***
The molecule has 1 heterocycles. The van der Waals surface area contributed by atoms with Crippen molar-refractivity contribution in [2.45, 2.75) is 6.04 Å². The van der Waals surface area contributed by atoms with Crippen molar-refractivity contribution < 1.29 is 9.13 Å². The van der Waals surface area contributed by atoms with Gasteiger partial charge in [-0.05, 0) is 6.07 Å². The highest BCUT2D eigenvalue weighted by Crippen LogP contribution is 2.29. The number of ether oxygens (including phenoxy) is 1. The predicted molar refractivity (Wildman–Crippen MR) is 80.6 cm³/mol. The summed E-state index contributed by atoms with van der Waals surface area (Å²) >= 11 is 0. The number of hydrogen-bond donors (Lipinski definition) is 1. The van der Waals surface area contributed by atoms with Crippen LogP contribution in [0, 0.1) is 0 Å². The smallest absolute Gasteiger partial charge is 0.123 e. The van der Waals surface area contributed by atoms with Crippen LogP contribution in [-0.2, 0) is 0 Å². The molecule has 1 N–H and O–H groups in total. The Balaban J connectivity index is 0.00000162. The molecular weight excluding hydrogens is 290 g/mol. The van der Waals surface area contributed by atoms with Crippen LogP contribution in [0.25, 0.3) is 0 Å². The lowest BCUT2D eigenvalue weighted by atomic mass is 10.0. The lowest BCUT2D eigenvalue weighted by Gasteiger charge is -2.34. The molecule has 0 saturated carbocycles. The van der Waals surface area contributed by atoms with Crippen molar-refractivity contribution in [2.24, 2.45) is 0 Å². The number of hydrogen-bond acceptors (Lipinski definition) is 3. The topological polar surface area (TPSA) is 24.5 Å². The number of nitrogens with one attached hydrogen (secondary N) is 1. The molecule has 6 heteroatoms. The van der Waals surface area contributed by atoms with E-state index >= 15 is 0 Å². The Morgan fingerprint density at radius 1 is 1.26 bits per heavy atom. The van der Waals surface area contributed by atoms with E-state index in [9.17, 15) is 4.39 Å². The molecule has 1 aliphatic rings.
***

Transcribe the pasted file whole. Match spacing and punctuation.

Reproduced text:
The molecule has 1 heterocycles. The van der Waals surface area contributed by atoms with Crippen molar-refractivity contribution in [2.45, 2.75) is 6.04 Å². The van der Waals surface area contributed by atoms with Crippen molar-refractivity contribution < 1.29 is 9.13 Å². The van der Waals surface area contributed by atoms with Gasteiger partial charge in [-0.05, 0) is 6.07 Å². The highest BCUT2D eigenvalue weighted by Crippen LogP contribution is 2.29. The number of ether oxygens (including phenoxy) is 1. The predicted molar refractivity (Wildman–Crippen MR) is 80.6 cm³/mol. The summed E-state index contributed by atoms with van der Waals surface area (Å²) >= 11 is 0. The number of hydrogen-bond donors (Lipinski definition) is 1. The van der Waals surface area contributed by atoms with Crippen LogP contribution in [0, 0.1) is 0 Å². The smallest absolute Gasteiger partial charge is 0.123 e. The van der Waals surface area contributed by atoms with Crippen LogP contribution in [-0.2, 0) is 0 Å². The molecule has 1 N–H and O–H groups in total. The Balaban J connectivity index is 0.00000162. The molecular weight excluding hydrogens is 290 g/mol. The van der Waals surface area contributed by atoms with Crippen LogP contribution in [0.25, 0.3) is 0 Å². The lowest BCUT2D eigenvalue weighted by atomic mass is 10.0. The lowest BCUT2D eigenvalue weighted by Gasteiger charge is -2.34. The molecule has 0 saturated carbocycles. The van der Waals surface area contributed by atoms with Crippen molar-refractivity contribution in [2.24, 2.45) is 0 Å². The number of hydrogen-bond acceptors (Lipinski definition) is 3. The topological polar surface area (TPSA) is 24.5 Å². The number of nitrogens with one attached hydrogen (secondary N) is 1. The molecule has 6 heteroatoms. The van der Waals surface area contributed by atoms with E-state index >= 15 is 0 Å². The Morgan fingerprint density at radius 1 is 1.26 bits per heavy atom. The van der Waals surface area contributed by atoms with E-state index in [9.17, 15) is 4.39 Å². The molecule has 1 aliphatic rings.